‘Sit down girls.’ Dad was clutching a magazine with a picture of a big building that made me think of a palace, with its perfect rows of trees stretching on both sides. Alice squealed.

‘Daddy, surprise, daddy.‘ She was spinning as she always did when she was very excited.

‘The thing is… I’ve a new job is in Singapore,’ his jaw clenched. I’d heard of Singapore in the geography class. It was far far away and dragons lived there. I wondered if the palace was in Singapore, our new home.

‘I’ve to leave very soon. Miss Jones will..,’ his voice trembled.


‘Alice, for god’s sake. Stop it,’ he banged the table. Alice stopped with a sigh, then he continued and with every word a bit of me disappeared. The palace in the photo was our new home, a boarding school in Switzerland where Alice and I would spend the next few years.

My lip quivered.

‘Don’t look at me like that Isabelle. You are a big girl and I expect you to take care of your sister. It’s an excellent school, very expensive so please be grateful. Enough with the drama, please. You will be back for Christmas and school holidays and if I can’t get away from work, you’ll stay with Uncle George and his family in Surrey.’

He let his hands fall open.

‘I hate you just like mum did, bloody Bloodsucker!’

I did not expect him to hit me. His palm and my shame burned on my cheek all night. I swore I would never say a word to him again.

Before we left for the airport I hid from everyone’s view in my parent’s bedroom. The sunshine poured in like honey and the dust swirled in the air. Something shiny was sticking out from underneath the bed. Mum’s favourite bottle of perfume. I put it in my pocket.

‘Alice. Isabelle. Time to go,’ the staccato of Miss Jones’ heels echoed in the hallway.

I sat in the car with my back straight, my fingers clutching the bottle and my teeth sunk into my lip. I found the physical pain soothing. Alice played with the big white buttons on her coat. Miss Jones was checking over and over our travel and school papers that she had stuffed in a big yellow envelope. She was tapping her foot while dad was shouting on the phone and firing people until we rolled into the parking lot.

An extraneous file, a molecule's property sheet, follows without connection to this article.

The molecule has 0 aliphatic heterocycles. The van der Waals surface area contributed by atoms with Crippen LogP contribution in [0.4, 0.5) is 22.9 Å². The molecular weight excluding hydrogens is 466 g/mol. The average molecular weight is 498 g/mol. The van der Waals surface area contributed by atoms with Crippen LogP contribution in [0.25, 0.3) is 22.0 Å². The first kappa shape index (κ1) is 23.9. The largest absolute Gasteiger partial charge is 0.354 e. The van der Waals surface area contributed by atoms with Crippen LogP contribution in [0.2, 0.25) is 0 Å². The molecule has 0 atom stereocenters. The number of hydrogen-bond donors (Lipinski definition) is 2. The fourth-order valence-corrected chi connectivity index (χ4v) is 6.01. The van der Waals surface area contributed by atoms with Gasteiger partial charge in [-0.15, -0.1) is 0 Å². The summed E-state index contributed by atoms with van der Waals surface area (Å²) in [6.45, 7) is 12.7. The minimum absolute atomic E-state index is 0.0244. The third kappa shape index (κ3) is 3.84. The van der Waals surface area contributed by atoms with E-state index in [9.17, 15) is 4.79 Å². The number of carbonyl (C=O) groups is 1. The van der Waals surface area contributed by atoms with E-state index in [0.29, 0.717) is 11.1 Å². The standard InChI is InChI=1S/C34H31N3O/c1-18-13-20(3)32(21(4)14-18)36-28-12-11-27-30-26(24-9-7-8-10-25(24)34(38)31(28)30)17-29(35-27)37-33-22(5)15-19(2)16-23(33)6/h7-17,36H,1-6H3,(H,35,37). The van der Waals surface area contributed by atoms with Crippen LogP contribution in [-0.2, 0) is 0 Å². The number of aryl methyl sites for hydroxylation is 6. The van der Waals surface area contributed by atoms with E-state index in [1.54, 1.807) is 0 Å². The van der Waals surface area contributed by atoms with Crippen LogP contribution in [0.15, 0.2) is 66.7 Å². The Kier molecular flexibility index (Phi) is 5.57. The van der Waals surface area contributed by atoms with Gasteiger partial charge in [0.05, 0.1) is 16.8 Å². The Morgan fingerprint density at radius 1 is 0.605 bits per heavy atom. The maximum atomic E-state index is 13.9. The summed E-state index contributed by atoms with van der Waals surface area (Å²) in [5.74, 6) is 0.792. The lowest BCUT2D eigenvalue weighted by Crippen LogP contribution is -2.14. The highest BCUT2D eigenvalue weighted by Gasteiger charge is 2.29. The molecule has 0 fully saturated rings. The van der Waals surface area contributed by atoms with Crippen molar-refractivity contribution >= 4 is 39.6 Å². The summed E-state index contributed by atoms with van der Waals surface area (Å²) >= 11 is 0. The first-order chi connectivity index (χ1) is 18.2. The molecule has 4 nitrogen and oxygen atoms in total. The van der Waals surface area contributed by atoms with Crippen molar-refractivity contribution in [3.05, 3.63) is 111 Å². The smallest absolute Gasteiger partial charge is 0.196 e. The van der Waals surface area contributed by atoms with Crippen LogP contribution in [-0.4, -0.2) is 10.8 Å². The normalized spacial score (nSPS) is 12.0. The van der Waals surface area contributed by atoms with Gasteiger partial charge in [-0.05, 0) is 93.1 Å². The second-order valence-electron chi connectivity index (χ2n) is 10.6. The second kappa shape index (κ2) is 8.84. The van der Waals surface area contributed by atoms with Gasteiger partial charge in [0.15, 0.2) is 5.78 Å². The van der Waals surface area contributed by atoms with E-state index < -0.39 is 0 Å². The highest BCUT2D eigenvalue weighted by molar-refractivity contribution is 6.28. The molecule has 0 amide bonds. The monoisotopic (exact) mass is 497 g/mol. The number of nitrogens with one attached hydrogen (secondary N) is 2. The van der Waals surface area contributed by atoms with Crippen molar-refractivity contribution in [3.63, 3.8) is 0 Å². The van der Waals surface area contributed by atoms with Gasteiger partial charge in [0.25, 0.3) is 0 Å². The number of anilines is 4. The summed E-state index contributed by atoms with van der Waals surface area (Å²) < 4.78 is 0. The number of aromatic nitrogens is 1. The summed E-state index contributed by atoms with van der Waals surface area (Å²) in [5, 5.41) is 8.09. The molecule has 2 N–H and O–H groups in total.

‘Come on girls. Say goodbye to your dad.’

Dad’s face transformed into a grimacing mask and we crawled outside. It was refreshing to feel light rain on my face. Within seconds the sky opened and the mild drizzle turned into downpour.

The driver re-started the engine and I looked my dad in the eyes, the weeping glass between us. His lips moved but I could not hear him. I stuck my tongue out and he turned his back.

A plane roared above and the clouds turned into a funny shade of pink, just like candy floss.

The three of us ran inside.

‘Ready?’ Miss Jones straightened my skirt.


She threw the envelope into a bin.

Candy Floss Part 2


I’m taking part in The Summer of Words project and you can read the first part of this story here.  I have also linked up with Prose for Thought

More to follow soon!  Enjoy 🙂 


The first time Hector Fogg felt really ashamed was when his second daughter, Alice, was born.  He stared at her and there she was, lying at his wife’s Pauline’s breast, still covered in the typical yellow gloop, whimpering and trying to sniff out the nipple.  His last chance to have a son gone forever.

Pauline was very clear about not wanting to have any more children.

‘Not good for my figure,’ was her typical response.

His mother warned him about marrying a woman ‘only one step away from becoming a prostitute.’

He would have to live with the shame of not passing on his name and fortune to a male heir.  Hector, the Financial Director of an international investment bank, felt more pity towards his daughters than any other emotion because he knew that their lives would revolve around choosing the right length of a pearl necklace and keeping their husbands happy until the said spouses would turn their heads towards a younger model, a nanny or a PA.  Someone not from their own circles, to avoid unnecessary drama, and no amount expensive education that his daughters were going through would ever change that.  These were the ways in Hector’s world.

Hector had heard of feminism and the 21st century and all that but he had also experience of running a very successful business and growing up in a household where a wife was a silent beautiful trophy until she became a piece of antique furniture that was best to be admired from a distance and not to be touched after she had fulfilled her purpose.  A household where men discussed politics and women conversed about their next charity project.

During his career in the bank Hector had only ever worked with one female high profile manager.  She had short silver hair, always wore black suits and had a nickname ‘Les’, given to her by a herd of overweight and permanently half-drunk market analysts.  Hector avoided having too much to do with her.  ‘Scared of a woman who doesn’t embroider?’ Pauline wiggled her finger at him.